Canwest’s mix is also changing, but not drastically. ‘TV is still the most effective way to market television,’ says Levitt. ‘Online is a larger percentage of our spend, but still relatively small. We allocate a portion to buzz marketing initiatives. They may not have the reach of television, but for those who see them, they have tremendous impact.’

As do retail partnerships. ‘We’re doing a promotion with Orville Redenbacher,’ says Levitt. ‘In August and September, consumers buying popcorn will get a DVD with episodes of returning shows and material promoting the new season.’

Canwest plans to mount a large-scale campaign to bring back viewers of shows like Heroes, House and The Office, with subway dominations, OOH, radio and online as well as TV, and capitalize on the buzz surrounding the fall’s new shows, particularly the new 90210.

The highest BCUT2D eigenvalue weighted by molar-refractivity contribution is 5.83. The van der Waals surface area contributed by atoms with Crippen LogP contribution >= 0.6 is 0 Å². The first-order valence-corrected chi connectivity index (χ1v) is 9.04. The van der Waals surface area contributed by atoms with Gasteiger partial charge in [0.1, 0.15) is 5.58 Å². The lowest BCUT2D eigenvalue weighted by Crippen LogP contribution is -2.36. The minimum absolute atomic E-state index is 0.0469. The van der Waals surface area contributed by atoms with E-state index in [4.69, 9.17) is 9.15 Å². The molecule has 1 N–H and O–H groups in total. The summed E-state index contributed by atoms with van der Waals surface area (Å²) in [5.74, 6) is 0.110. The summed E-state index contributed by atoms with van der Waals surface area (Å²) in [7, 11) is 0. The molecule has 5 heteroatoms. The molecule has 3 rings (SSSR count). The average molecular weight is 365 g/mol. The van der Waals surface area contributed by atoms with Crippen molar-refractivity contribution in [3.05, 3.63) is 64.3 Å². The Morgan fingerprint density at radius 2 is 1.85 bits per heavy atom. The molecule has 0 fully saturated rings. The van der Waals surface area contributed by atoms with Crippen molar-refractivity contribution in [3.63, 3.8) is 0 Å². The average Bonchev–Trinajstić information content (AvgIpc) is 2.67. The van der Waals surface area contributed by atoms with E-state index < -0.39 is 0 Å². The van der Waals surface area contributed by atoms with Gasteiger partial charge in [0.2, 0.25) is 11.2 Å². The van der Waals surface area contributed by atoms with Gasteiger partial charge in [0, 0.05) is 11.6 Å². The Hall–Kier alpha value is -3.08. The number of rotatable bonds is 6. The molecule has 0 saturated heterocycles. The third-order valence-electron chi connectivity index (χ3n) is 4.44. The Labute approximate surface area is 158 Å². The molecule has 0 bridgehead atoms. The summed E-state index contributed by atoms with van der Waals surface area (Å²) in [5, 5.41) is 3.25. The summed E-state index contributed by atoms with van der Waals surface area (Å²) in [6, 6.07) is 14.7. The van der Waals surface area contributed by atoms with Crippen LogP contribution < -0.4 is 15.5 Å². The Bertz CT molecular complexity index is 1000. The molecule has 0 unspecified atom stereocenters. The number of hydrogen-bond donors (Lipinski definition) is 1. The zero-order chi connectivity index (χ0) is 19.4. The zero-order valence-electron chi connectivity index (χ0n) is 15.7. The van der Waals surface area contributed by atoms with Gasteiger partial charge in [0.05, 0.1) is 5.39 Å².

‘The interesting thing about 90210 is its broad appeal,’ says Levitt. ‘Obviously it’s going to appeal to teenagers, but the opportunity beyond that involves the fans of the original series who are now in their 30s and 40s. We put it on after House, the biggest show in the country, and we think the excitement among people who watched the original is going to be enormous.

‘Over the summer we’ll be promoting it though multiple pieces of creative on air, and we’ll use every episode of House to get people to stay. Beyond that, we’ll use radio, outdoor, online and some buzz marketing to get the street talk going. Ultimately it’s about getting a huge amount of sampling for that first episode.’

Canwest is also contemplating mall-oriented efforts for E!’s Instant Beauty Pageant, advance screenings of the first new 24 episode for diehard fans and a slew of promotions for the mid-season launch of Howie Mandel’s new show, Howie Do It.